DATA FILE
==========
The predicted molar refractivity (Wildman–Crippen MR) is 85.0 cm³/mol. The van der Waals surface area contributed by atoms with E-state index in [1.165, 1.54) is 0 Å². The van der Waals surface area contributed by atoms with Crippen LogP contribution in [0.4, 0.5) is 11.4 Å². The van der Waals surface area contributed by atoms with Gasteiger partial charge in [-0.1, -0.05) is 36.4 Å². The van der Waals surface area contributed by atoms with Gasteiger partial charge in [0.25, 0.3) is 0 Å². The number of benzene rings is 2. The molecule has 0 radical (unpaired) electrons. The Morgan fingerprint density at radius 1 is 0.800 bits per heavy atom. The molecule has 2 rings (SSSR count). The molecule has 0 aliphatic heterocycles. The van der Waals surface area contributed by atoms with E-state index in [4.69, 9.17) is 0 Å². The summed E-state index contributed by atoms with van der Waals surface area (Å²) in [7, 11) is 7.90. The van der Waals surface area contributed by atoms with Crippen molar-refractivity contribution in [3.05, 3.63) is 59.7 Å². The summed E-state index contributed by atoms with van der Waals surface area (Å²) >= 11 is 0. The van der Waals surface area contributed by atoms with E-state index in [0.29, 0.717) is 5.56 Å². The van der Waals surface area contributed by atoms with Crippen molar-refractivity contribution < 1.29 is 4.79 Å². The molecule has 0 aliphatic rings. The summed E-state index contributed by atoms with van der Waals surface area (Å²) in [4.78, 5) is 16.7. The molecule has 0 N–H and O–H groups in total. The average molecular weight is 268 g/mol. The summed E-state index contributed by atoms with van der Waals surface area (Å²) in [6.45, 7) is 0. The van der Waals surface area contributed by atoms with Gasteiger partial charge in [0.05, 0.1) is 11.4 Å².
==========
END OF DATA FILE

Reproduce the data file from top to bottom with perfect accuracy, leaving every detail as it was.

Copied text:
The predicted molar refractivity (Wildman–Crippen MR) is 85.0 cm³/mol. The van der Waals surface area contributed by atoms with E-state index in [1.165, 1.54) is 0 Å². The van der Waals surface area contributed by atoms with Crippen LogP contribution in [0.4, 0.5) is 11.4 Å². The van der Waals surface area contributed by atoms with Gasteiger partial charge in [-0.1, -0.05) is 36.4 Å². The van der Waals surface area contributed by atoms with Gasteiger partial charge in [0.25, 0.3) is 0 Å². The number of benzene rings is 2. The molecule has 0 radical (unpaired) electrons. The Morgan fingerprint density at radius 1 is 0.800 bits per heavy atom. The molecule has 2 rings (SSSR count). The molecule has 0 aliphatic heterocycles. The van der Waals surface area contributed by atoms with E-state index in [4.69, 9.17) is 0 Å². The summed E-state index contributed by atoms with van der Waals surface area (Å²) in [7, 11) is 7.90. The van der Waals surface area contributed by atoms with Crippen molar-refractivity contribution in [3.05, 3.63) is 59.7 Å². The summed E-state index contributed by atoms with van der Waals surface area (Å²) >= 11 is 0. The van der Waals surface area contributed by atoms with E-state index in [0.29, 0.717) is 5.56 Å². The van der Waals surface area contributed by atoms with Crippen molar-refractivity contribution < 1.29 is 4.79 Å². The molecule has 0 aliphatic rings. The summed E-state index contributed by atoms with van der Waals surface area (Å²) in [4.78, 5) is 16.7. The molecule has 0 N–H and O–H groups in total. The average molecular weight is 268 g/mol. The summed E-state index contributed by atoms with van der Waals surface area (Å²) in [6.45, 7) is 0. The van der Waals surface area contributed by atoms with Gasteiger partial charge in [0.05, 0.1) is 11.4 Å².